Editorial Roundup: Program helps towns stay viable
Published 10:10 pm Thursday, September 13, 2018
The Small Cities Development Program focuses on helping those with low incomes fix up and stay in their homes, among other projects important to our rural towns.
As rural populations drop and the trend is predicted to continue, giving struggling cities extra help is key to keeping them afloat.
A federal block grant program is part of the equation to getting those shrinking towns extra financial support to tackle projects that provide rural residents a better quality of life.
This summer 35 grants totaling more than $19 million for rehabilitation and infrastructure projects were awarded in Greater Minnesota. In our region, Winnebago received $869,100 for owner-occupied housing rehabilitation and public facility improvements, and St. James got $663,320 for owner-occupied housing rehabilitation, rental housing rehabilitation and commercial building rehabilitation.
The Small Cities Development Program is part of the Community Development Block Grant Program administered by the U.S. Department of Housing and Urban Development and is funded by Congress. To be eligible for Small Cities funding, a project must meet one of three objectives: benefit people of low and moderate incomes, eliminate slum and blighted conditions, or eliminate an urgent threat to public health or safety. Helping achieve of any of those goals is a sound investment.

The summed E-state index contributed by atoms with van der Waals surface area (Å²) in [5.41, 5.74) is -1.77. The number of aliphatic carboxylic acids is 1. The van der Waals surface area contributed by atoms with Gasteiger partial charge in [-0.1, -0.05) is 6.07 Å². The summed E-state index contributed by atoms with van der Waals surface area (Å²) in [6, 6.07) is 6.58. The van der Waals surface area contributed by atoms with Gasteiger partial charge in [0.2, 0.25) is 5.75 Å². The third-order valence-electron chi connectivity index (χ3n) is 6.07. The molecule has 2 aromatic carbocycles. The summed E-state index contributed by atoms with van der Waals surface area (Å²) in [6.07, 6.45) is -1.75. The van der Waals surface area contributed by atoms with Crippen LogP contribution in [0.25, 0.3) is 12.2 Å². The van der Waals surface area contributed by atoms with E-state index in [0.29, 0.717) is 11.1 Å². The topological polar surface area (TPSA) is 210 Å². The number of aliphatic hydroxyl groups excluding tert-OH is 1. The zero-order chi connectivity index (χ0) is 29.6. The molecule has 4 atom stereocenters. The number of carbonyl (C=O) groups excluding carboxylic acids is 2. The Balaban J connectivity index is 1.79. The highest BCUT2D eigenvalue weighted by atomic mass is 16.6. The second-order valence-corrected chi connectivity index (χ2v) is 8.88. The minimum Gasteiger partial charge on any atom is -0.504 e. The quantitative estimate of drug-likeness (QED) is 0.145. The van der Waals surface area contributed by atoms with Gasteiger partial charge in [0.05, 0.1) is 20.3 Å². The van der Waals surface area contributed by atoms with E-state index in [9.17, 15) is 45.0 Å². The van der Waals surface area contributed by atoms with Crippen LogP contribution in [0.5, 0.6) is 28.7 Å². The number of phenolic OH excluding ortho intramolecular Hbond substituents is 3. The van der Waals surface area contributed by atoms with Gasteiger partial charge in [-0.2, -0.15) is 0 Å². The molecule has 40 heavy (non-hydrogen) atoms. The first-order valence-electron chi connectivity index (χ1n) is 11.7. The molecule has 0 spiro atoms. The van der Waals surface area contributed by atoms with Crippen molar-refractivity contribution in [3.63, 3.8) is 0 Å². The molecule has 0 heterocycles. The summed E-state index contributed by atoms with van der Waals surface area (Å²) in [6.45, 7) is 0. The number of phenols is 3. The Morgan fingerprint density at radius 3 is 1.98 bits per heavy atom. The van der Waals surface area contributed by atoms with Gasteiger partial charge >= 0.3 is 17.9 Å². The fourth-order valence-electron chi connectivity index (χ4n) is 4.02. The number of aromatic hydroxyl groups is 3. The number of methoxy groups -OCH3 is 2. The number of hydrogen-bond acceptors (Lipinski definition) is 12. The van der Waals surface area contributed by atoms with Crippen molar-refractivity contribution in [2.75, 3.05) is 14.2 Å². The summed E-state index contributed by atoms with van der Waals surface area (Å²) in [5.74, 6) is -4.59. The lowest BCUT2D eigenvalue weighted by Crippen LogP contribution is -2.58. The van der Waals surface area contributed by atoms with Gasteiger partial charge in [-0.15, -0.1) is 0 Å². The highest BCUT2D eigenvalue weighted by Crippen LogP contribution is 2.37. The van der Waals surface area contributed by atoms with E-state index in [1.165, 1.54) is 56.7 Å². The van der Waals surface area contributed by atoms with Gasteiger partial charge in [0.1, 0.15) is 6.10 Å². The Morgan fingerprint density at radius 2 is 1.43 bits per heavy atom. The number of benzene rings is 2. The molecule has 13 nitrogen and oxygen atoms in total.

Much of the money goes toward housing programs or other public infrastructure. If the towns can firm up their housing situation, they have a better chance of attracting businesses that will stay and keep rural areas viable. And if the water tower freezes up every winter and everyone has to keep their taps open, that situation is not going to be an attractive reason to settle there — or to stay.
Although young people may move away to bigger cities, in many cases the elderly are remaining in these towns. Older residents, however, often can’t afford to keep up the properties, making government-backed rehabilitation programs key to housing stability.
Once properties are rundown or abandoned, it’s difficult to get them back or to draw new residents when buildings are dilapidated.
The grant program is welcome support for our rural communities that fulfill an important role in the culture and economy of Minnesota.
— Mankato Free Press, Sept. 8